You are on page 1of 16

Wood Wise Woodland Conservation News

Autumn 2013

Wood Wise

Autumn 2013

Woodland Conservation News


Woodland management for sun-loving butterflies
Blean Woods: heath fritillary George Henry Wood: habitat creation Heartwood: habitat creation & monitoring Scotland: pearl-bordered fritillary & chequered skipper South East Woodlands Project: pearl-bordered fritillary & Duke of Burgundy Stratton Wood: small blue
Comma

northeastwildlife.co.uk

Wood Wise Woodland Conservation News

Autumn 2013

Woodland & Butterflies

Peacock

northeastwildlife.co.uk

Woodland offers a complexity of structure that supports a wide variety of species, perhaps more than any other terrestrial habitat in the UK. Butterflies are among the most iconic of these, yet many have suffered severe declines in recent times. This has been linked to a drop off in the use of woods and trees by humans. In decline The pearl-bordered fritillary has declined in distribution by 77 per cent and the Duke of Burgundy by 65 per cent since the 1970s. Both are colonisers of the early successional conditions provided by active management, such as coppicing. As traditional practices such as this died out, and indeed the active management of woods in general declined across the UK, many species that benefit from them have suffered. 2

Butterflies are increasingly being recognised as valuable ecological indicators. Due to their short life spans, foodplant specialisation, limited dispersal capabilities and reliance on climatic conditions, they are sensitive to environmental change and react rapidly to it. This makes them good representatives of the effects of such change on other species. Habitat needs Butterflies are day-flying heliophiles that require specific niche conditions and foodplants to prosper, but these can differ between species. Actions taken to benefit a suite of butterflies can have positive effects on many other plants and animals in woodland and other habitats. Most actions involve increasing the amount of sunlight and food sources available to them.

Wood Wise Woodland Conservation News

Autumn 2013

On the other side of the Lepidoptera argument, a recent studyi showed a large percentage of woodland macro-moths are found in the darker cores of high forest habitats. Although the majority of the rare and declining moth species were also in the managed areas, as opposed to a large proportion of more generalist moths found in both the light and the darker areas. Moths, like butterflies, are coldblooded and depend on external heat sources, but most moths are nocturnal and at night open areas lose their heat more quickly than those enclosed by trees. By remaining in the shelter of the wood it is thought moths utilise that retained heat, whereas butterflies are able to directly use the suns heat during the day so favour more open areas. Butterfly conservation Many conservation organisations work to support Lepidoptera, and other pollinators. Among them Butterfly Conservation has been the strongest voice and has worked in partnership with a great many others, including the Woodland Trust, to safeguard the future of the UKs butterflies and moths. The following case studies specifically focus on work to enhance predominantly sun-loving butterfly and moth numbers that are otherwise in rapid decline in woodland. Work such as this creates a more varied structure, a requirement that has been demonstrated for a range of species. However, there is a need to combine darker, core habitats with lighter edge and open space habitats to satisfy all woodland species needs. Merckx, T., Feber, R., Hoare, D., Parsons, M., Kelly, C., Bourn, N. & MacDonald, D. (2012). Conserving threatened Lepidoptera: Towards an effective woodland management policy in landscapes under intense human land-use. Biological Conservation, 149, p32-39. http://theoeco.fc.ul.pt/publications/ Merckx_2012_BiolCon.pdf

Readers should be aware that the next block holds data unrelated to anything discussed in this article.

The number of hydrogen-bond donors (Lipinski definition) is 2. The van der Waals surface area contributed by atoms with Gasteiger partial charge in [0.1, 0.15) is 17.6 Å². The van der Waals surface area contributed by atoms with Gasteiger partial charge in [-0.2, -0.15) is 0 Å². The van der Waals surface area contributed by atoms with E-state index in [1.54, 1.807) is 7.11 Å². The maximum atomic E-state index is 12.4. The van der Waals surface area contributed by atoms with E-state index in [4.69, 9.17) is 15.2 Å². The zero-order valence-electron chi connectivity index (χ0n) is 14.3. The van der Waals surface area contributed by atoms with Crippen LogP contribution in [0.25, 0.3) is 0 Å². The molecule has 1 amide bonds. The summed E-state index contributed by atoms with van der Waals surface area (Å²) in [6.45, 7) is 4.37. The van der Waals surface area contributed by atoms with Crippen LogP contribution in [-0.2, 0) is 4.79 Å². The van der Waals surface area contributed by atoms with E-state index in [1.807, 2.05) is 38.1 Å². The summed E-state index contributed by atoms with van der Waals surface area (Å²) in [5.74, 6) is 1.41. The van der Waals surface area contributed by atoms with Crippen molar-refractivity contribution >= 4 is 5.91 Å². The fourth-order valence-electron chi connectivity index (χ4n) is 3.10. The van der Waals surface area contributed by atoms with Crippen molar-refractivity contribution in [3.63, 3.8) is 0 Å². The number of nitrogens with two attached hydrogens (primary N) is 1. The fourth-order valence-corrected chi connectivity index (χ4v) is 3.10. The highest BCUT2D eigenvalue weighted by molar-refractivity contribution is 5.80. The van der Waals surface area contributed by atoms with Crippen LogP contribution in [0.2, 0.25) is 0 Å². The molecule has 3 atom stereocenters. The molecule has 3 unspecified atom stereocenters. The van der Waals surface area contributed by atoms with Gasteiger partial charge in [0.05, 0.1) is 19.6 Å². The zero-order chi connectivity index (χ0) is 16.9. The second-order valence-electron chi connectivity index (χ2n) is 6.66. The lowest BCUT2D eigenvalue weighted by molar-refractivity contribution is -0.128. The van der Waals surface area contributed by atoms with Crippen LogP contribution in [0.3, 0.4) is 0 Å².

i

Blean Woods heath fritillary


The Blean Woods complex is a network of sites in Kent, the majority of which are owned and managed by conservation organisations, such as the Blean Woods National Nature Reserve near Canterbury, partly owned by the Woodland Trust, RSPB, Natural England and 3 Local Authorities. This is a major stronghold for the heath fritillary butterfly, Melitaea athalia, and supports around 60 per cent of the UK population. In fact it is one of just four landscapes where this species can still be found in the UK. Butterfly Conservation has been monitoring the Blean for the species since 1980 and has built up a sound ecological understanding of its requirements. Heath fritillary butterfly The heath fritillary is one of the UKs most threatened Lepidoptera, declining by 73 per cent between 1984 and 2004. In the late 1970s it was thought to be close to extinction and conservation efforts were focused on preventing this, especially as the large blue butterfly, Maculinea arion, was declared officially extinct in the UK in 1979.

Heath fritillary

Caroline Bulman

Wood Wise Woodland Conservation News

Autumn 2013